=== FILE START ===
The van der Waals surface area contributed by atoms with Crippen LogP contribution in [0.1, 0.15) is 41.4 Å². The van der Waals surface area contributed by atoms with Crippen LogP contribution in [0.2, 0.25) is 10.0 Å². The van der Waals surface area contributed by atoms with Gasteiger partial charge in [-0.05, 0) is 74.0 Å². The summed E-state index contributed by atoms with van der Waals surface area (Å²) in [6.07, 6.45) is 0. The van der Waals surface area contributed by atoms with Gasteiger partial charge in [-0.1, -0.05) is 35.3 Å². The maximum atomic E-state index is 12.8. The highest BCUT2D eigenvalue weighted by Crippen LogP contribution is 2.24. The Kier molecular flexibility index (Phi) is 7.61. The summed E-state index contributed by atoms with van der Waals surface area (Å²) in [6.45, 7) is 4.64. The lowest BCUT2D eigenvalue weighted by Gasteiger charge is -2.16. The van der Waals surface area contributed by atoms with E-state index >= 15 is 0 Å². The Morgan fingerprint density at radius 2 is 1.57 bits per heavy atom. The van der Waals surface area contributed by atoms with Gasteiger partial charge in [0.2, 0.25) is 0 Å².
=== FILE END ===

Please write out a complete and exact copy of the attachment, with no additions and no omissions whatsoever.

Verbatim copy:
The van der Waals surface area contributed by atoms with Crippen LogP contribution in [0.1, 0.15) is 41.4 Å². The van der Waals surface area contributed by atoms with Crippen LogP contribution in [0.2, 0.25) is 10.0 Å². The van der Waals surface area contributed by atoms with Gasteiger partial charge in [-0.05, 0) is 74.0 Å². The summed E-state index contributed by atoms with van der Waals surface area (Å²) in [6.07, 6.45) is 0. The van der Waals surface area contributed by atoms with Gasteiger partial charge in [-0.1, -0.05) is 35.3 Å². The maximum atomic E-state index is 12.8. The highest BCUT2D eigenvalue weighted by Crippen LogP contribution is 2.24. The Kier molecular flexibility index (Phi) is 7.61. The summed E-state index contributed by atoms with van der Waals surface area (Å²) in [6.45, 7) is 4.64. The lowest BCUT2D eigenvalue weighted by Gasteiger charge is -2.16. The van der Waals surface area contributed by atoms with E-state index >= 15 is 0 Å². The Morgan fingerprint density at radius 2 is 1.57 bits per heavy atom. The van der Waals surface area contributed by atoms with Gasteiger partial charge in [0.2, 0.25) is 0 Å².